cold cranberry soup

And of course there were vegetables:

vegetables

More cranberry goodness:

cranberries

Somehow, everything mashed together on a plate doesn’t look as appealing as when each dish is separated – but it was still delicious:

A massive turkey:

turkey

And two desserts. A trifle – which was 100% totally delicious:

trifle

I didn’t have any of this flaming Christmas pudding.

flamin' pudding

This particular pudding was mildly controversial. You see, there was a newly pregnant lady in the midst of all this Christmas hoopla (not me), and there was massive discussion surrounding the brandy that goes into the pudding. I was very grateful that I was at work and not helping with food prep for Christmas, because apparently there was quite the emotional dither-dather over the amount of brandy in the pudding. (The pregnant lady was also not around when the pudding was being made.)

I think it would have been a much less pleasant Christmas had I been there for the food prep because

  1. A tablespoon or two of brandy in a Christmas pudding is NOT going to cause the child to suffer from Fetal Alcohol Syndrome. And I would have made a big stink about being overly cautious. My eye rolls would have ruined Christmas!
  2. I knew the pregnant lady wouldn’t be having any of the Christmas pudding anyway … she doesn’t even like it.

In fact, there are quite a few traditional dishes that various family members don’t actually like, but there seems to be a lack of communication amongst the family members regarding said dishes. Lots of “if I say I don’t like this, feelings will be hurt” which is maddening, but oh-so-true.

Next year, it’s my mom’s turn to stress out about making a bunch of dishes that are only made once a year; the plan is to head to Edmonton. I don’t think that preparing Christmas dinner is worth the stress that it seems to bring to so many people – but then I’ve also heard that Christmas dinner is a really wonderful experience for so many. Of course, I also used to believe that Santa was real, so…… maybe the joyful Christmas dinner is also a myth?

Check out Carrie’s bio on the Contributors page.

Priorities

15 Nov

By Carrie Schmidt

It has been said that moving is one of those things that causes major stress. Divorce, the death of a loved one, moving – oh yes, and unemployment. THE major stressors, according to people who make lists and conduct studies and like to categorize something as nebulous as stress.

Boxes stuffed and stacked

I’ve moved house a few times: Edmonton to Banff, Banff to Vancouver, Vancouver to Edmonton, Edmonton to Calgary and back again, a few different locations in Edmonton, then off to Montreal (two different places in Montreal), Montreal to Vancouver…. I like to think I know a thing or two about packing prized objects and breakable things, and I’ve developed some very handy time management and negotiating skills along the way.

But planning ahead around moving time with regards to meals has been a black hole. My most recent move was within Vancouver, at the end of July, and we used a local moving company, as my fella and I have reached a stage in our lives where rounding up our friends and promising beer and pizza in exchange for heavy lifting is no longer an option. Hiring professionals is well worth the cash when it comes to certain things, and moving is one of those things.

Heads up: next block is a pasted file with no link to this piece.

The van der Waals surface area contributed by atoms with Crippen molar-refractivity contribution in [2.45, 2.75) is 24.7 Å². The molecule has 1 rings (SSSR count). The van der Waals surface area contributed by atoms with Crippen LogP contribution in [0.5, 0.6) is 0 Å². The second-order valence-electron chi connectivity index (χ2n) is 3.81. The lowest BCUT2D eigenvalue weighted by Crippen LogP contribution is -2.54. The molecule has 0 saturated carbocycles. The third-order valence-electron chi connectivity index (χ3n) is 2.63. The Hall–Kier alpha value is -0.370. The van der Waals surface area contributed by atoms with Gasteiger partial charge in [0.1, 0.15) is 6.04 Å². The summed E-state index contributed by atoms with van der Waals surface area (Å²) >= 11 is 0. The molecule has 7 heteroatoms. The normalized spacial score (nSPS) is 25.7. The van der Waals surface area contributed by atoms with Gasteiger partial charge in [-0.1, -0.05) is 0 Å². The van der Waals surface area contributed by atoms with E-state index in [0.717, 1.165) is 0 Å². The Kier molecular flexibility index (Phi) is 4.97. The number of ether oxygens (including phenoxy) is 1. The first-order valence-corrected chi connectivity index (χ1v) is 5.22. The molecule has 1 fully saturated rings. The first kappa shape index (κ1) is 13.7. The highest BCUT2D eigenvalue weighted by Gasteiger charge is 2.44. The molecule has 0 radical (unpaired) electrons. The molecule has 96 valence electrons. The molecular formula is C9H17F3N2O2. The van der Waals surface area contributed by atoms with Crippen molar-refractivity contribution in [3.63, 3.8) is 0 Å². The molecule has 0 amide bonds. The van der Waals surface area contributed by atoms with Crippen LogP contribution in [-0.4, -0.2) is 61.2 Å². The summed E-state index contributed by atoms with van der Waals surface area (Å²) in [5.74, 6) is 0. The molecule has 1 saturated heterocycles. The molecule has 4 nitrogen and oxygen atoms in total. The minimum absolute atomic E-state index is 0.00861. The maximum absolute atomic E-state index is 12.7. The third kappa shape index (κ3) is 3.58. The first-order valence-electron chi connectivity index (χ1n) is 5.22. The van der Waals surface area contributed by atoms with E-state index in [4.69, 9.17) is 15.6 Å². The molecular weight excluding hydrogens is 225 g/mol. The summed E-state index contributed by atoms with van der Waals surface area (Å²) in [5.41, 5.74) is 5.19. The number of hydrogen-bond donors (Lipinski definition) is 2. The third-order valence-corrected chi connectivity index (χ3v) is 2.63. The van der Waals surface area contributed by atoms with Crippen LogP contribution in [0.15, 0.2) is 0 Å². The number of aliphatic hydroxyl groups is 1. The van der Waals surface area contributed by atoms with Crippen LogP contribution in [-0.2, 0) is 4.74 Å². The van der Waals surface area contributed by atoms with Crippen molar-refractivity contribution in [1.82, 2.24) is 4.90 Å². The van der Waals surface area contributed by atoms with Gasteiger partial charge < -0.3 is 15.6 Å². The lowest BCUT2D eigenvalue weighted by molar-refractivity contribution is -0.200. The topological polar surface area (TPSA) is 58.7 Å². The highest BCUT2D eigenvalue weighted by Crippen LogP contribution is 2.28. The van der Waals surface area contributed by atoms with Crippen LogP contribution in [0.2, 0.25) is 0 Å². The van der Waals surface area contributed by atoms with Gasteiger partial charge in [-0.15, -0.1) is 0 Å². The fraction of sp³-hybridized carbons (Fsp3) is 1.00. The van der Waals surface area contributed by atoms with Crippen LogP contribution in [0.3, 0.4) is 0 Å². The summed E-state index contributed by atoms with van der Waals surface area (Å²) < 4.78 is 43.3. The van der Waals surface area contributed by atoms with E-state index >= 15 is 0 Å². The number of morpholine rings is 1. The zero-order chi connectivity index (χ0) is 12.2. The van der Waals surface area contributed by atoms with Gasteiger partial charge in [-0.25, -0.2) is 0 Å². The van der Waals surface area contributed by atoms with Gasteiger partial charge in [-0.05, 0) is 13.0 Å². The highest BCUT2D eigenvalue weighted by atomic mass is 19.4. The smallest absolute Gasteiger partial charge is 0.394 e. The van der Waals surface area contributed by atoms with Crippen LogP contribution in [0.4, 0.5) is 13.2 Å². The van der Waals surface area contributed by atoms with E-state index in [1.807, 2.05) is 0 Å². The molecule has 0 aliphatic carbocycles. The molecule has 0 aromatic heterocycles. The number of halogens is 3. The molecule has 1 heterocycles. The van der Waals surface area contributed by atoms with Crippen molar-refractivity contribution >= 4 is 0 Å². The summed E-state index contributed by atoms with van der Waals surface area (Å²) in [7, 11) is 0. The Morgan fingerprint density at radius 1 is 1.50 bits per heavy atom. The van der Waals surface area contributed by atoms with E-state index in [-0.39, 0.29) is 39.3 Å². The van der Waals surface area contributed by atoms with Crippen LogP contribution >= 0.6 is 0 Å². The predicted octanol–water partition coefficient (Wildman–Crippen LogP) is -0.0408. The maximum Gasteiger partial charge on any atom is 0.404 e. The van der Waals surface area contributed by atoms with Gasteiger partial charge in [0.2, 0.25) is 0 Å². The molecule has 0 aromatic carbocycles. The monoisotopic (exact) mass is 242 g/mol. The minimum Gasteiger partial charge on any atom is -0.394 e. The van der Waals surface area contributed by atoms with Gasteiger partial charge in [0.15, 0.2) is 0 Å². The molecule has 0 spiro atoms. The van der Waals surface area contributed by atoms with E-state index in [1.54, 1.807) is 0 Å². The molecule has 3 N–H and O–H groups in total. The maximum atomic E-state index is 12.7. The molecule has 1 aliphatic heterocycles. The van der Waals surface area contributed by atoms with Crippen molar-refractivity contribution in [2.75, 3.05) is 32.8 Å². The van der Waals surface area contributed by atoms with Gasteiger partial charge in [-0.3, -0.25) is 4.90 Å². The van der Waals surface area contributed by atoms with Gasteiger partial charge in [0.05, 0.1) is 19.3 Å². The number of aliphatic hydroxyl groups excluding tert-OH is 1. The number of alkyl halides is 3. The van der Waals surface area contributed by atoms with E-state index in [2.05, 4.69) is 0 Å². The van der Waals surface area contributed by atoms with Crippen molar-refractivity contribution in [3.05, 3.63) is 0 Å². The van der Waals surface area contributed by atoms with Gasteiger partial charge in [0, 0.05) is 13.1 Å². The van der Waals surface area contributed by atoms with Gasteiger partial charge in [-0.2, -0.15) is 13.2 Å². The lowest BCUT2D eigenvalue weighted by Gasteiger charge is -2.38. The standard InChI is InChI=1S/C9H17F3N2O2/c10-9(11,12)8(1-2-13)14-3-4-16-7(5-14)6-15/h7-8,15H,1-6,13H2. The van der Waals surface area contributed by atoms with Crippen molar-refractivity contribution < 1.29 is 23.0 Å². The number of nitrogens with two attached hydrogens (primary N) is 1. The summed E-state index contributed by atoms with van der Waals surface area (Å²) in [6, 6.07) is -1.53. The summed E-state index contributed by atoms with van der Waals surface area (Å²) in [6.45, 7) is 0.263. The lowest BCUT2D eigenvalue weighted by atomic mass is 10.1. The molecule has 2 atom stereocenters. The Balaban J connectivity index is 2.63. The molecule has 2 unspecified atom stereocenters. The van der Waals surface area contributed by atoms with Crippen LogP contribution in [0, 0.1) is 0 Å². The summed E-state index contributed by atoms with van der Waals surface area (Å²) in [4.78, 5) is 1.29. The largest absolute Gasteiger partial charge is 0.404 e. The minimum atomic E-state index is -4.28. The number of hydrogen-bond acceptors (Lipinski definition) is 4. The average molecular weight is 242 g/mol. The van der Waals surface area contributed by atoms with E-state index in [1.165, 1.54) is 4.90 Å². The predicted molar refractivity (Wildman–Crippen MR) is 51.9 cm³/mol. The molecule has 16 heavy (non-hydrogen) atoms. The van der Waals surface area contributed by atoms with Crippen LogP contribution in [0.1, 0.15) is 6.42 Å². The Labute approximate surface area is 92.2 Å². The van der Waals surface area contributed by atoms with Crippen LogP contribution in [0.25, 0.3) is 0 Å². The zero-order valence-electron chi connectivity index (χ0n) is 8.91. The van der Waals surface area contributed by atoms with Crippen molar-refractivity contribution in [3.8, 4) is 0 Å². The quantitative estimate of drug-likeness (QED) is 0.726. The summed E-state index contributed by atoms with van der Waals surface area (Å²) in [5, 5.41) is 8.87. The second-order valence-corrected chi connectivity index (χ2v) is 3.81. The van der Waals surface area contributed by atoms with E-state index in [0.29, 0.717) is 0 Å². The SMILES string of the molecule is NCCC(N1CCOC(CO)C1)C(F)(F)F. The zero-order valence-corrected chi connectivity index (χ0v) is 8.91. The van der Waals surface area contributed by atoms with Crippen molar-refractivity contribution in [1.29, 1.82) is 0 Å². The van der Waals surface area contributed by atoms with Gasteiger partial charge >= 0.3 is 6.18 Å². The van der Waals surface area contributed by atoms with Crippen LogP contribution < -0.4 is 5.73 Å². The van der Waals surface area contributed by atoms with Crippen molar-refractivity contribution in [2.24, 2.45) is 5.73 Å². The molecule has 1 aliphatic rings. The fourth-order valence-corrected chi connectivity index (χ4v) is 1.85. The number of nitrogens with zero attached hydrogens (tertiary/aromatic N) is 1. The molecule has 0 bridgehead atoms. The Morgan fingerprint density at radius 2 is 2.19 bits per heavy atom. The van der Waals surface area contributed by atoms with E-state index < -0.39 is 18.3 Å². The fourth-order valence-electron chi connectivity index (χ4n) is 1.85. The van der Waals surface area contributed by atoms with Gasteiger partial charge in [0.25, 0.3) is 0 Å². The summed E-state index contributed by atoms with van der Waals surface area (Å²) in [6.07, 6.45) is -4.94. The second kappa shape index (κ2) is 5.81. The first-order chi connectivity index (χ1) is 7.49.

Experts say to do the kitchen packing last, and for good reason – if your pots and pans and dishes and utensils are in boxes, how do you eat? And, if it’s a relatively short move, you also need to pack up whatever is left in your fridge, but you don’t really want to have a full fridge, so….. meal planning gets a little dicey around moving time. Not to mention coordinating with a cleaning schedule: I don’t want to clean the stove and the fridge and then have to deal with cleaning them again due to some sort of foolhardy food mishap.

I decided to treat the fridge like an art object – complete with curatorial photographs. A few days before moving, I removed all things moldy and rotting, and set aside a box where perishables could be transported to their new home.

Before cleaning:

Before fridge

After cleaning:

After fridge

The pristine condition of our now organized and somewhat attractive refrigerator proved to be intimidating; we didn’t really eat too much out of it before moving. We became reliant on fast food, sadly. If I had done a better job at not letting all that moving “stress” get to me, perhaps we would have been eating things more like this:

Delicious salad

instead of what we ended up eating (and regretting), due to not being 100% sure of where the grocery store is, but all-too-aware of those damn golden arches.

Disgusting burger

And in case you’re wondering about our nutritional priorities, this was the very first object that was unpacked – not just the first kitchen thing, but THE FIRST THING:

Coffee

Check out Carrie’s bio on the Contributors page.

Pumpkin pie perfection

3 Nov

Hello blogosphere!

My name is Alison, and I currently reside in Winnipeg. I don’t know how it feels where you are, but it is most certainly, undeniably fall here. And fall really makes me want to do three things:

1) knit

2) drink tea and

3) bake delicious, spicy, wholesome foods

Since this is a blog dedicated to yummy foods made by library folk, I have decided to share my first pumpkin pie baking experience.

It began with me heading to the Organic market; sadly, they didn’t have pumpkins yet, so this baby hails from Superstore.  I brought my orange baby home, and opened my laptop and went right to Martha Stewart’s web site. Regardless of how you may feel about her, one cannot deny the woman is a genius in the kitchen. I also feel her recipes are really easy to follow, and every one I have used has turned out super yum. I grabbed this recipe from her site.

I began poking several holes around my pumpkin, placing it in about an inch of water, and shoving it in the oven. 45 minutes later, I had a steamed pumpkin.

Steamed Pumpkin

Steamed Pumpkin